Speech by Dr. Yusuf M. Dadoo, Chairman of SACP, at funeral of J. B. Marks, Moscow, August 11, 1972

We are gathered here to bid our last farewell to one of the greatest sons of our country, South Africa, outstanding fighter of the international working class, John `Beaver` Marks.

Uncle J. B., as he was affectionately known to us all, was truly a hero of our struggle. His long history of courageous leadership of the cause of liberation, his dauntless championing of the aspirations of the working people, deservedly made his name a household word among the oppressed and exploited people throughout the length and breadth of the land, inspiring confidence among the masses and striking awe into the hearts of the enemy - the ruling class and the white racialists.

As Chairman of our South African Communist Party and a member of the National Executive Committee of the African National Congress, he played an indispensable role in helping to guide our whole liberation movement through one of its most difficult periods. His conviction that our cause would triumph never for one moment flagged.

After listening to the late S. P. Bunting addressing a meeting of workers at the mine where he was employed, J. B. Marks joined the Communist Party in 1928 and devoted himself thenceforward to the fight for national and social emancipation, undeterred by the fierce hostility of the white racialists towards the revolutionaries of our country. He narrowly escaped death in 1929 when a fascist opened fire on the platform he was speaking from. The incident served only to steel his determination. He was elected to the Central Committee of the Communist Party in 1932.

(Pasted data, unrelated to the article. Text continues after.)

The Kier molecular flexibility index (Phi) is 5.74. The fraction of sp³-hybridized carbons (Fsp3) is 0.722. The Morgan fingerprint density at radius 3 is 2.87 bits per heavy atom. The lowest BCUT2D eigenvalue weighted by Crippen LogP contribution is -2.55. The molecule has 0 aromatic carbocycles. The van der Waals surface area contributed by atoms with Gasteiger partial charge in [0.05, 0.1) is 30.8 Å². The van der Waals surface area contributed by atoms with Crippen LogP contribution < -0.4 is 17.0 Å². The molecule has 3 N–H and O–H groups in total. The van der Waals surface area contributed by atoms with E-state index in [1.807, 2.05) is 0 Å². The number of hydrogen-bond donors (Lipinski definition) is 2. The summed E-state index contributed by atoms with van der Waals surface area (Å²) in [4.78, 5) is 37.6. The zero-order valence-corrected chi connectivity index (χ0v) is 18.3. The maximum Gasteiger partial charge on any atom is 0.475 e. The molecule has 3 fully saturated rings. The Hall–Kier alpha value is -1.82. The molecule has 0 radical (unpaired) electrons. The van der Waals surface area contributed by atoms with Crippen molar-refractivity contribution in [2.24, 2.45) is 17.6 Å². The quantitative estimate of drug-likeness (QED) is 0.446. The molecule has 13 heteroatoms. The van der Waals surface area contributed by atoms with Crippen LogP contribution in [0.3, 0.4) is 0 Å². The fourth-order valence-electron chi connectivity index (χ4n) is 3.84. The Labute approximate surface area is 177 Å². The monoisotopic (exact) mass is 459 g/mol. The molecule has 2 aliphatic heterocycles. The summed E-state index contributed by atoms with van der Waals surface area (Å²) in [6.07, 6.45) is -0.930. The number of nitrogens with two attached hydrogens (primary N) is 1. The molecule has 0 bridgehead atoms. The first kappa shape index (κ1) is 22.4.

The name of J. B. Marks will ever be associated with the bitter struggles of the African gold miners of the Witwatersrand, surely among the most savagely exploited proletarians in the world. Recruited from all corners of Southern Africa, both inside and outside the borders of the Republic of South Africa, herded like prisoners into barrack-like compounds, and constantly policed and spied upon by the monopoly-capitalist owners and their State, the organisation of these workers was a most formidable task. This task was successfully accomplished by the African Mine Workers` Union under the presidency of our late Comrade J. B. Marks. In August 1946 under his inspiring leadership the miners came out in a historic strike directed at the heart of the cheap labour system until after a week they were forced back to work by police bullets and batons.

There followed a wave of unprecedented repression and persecution of Communists and all revolutionaries which has continued to the present day - first under the Smuts Government and then its successor, headed by the openly Nazi Nationalist Party of Malan, Verwoerd and Vorster. The Communist Party was banned in 1950 and the African National Congress in 1960.